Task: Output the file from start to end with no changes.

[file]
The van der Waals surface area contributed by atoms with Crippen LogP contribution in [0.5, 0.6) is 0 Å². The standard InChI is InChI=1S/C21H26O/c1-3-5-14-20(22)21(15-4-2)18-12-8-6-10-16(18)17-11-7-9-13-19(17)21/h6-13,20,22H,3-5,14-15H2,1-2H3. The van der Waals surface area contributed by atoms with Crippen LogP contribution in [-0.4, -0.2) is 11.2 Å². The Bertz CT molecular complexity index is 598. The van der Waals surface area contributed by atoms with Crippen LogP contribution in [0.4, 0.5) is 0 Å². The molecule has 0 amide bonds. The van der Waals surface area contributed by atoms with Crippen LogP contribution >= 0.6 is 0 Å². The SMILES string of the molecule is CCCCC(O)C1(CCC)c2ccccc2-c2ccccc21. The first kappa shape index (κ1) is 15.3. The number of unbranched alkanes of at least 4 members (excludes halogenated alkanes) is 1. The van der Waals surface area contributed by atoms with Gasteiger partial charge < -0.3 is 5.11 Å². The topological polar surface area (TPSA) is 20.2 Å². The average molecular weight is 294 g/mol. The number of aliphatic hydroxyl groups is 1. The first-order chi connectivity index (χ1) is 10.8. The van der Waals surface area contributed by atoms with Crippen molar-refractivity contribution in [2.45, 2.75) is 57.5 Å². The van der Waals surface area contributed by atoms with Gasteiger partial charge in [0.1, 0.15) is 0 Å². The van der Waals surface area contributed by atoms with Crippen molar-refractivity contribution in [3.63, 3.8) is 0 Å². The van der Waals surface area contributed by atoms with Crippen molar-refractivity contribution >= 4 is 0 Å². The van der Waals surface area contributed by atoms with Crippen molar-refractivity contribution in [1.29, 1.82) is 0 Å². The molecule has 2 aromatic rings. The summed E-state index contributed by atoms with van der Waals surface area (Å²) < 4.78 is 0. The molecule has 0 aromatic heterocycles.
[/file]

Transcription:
The van der Waals surface area contributed by atoms with Crippen LogP contribution in [0.5, 0.6) is 0 Å². The standard InChI is InChI=1S/C21H26O/c1-3-5-14-20(22)21(15-4-2)18-12-8-6-10-16(18)17-11-7-9-13-19(17)21/h6-13,20,22H,3-5,14-15H2,1-2H3. The van der Waals surface area contributed by atoms with Crippen LogP contribution in [-0.4, -0.2) is 11.2 Å². The Bertz CT molecular complexity index is 598. The van der Waals surface area contributed by atoms with Crippen LogP contribution in [0.4, 0.5) is 0 Å². The molecule has 0 amide bonds. The van der Waals surface area contributed by atoms with Crippen LogP contribution >= 0.6 is 0 Å². The SMILES string of the molecule is CCCCC(O)C1(CCC)c2ccccc2-c2ccccc21. The first kappa shape index (κ1) is 15.3. The number of unbranched alkanes of at least 4 members (excludes halogenated alkanes) is 1. The van der Waals surface area contributed by atoms with Gasteiger partial charge < -0.3 is 5.11 Å². The topological polar surface area (TPSA) is 20.2 Å². The average molecular weight is 294 g/mol. The number of aliphatic hydroxyl groups is 1. The first-order chi connectivity index (χ1) is 10.8. The van der Waals surface area contributed by atoms with Crippen molar-refractivity contribution in [2.45, 2.75) is 57.5 Å². The van der Waals surface area contributed by atoms with Gasteiger partial charge in [0.1, 0.15) is 0 Å². The van der Waals surface area contributed by atoms with Crippen molar-refractivity contribution in [3.63, 3.8) is 0 Å². The van der Waals surface area contributed by atoms with Crippen molar-refractivity contribution >= 4 is 0 Å². The van der Waals surface area contributed by atoms with Crippen molar-refractivity contribution in [1.29, 1.82) is 0 Å². The molecule has 2 aromatic rings. The summed E-state index contributed by atoms with van der Waals surface area (Å²) < 4.78 is 0. The molecule has 0 aromatic heterocycles.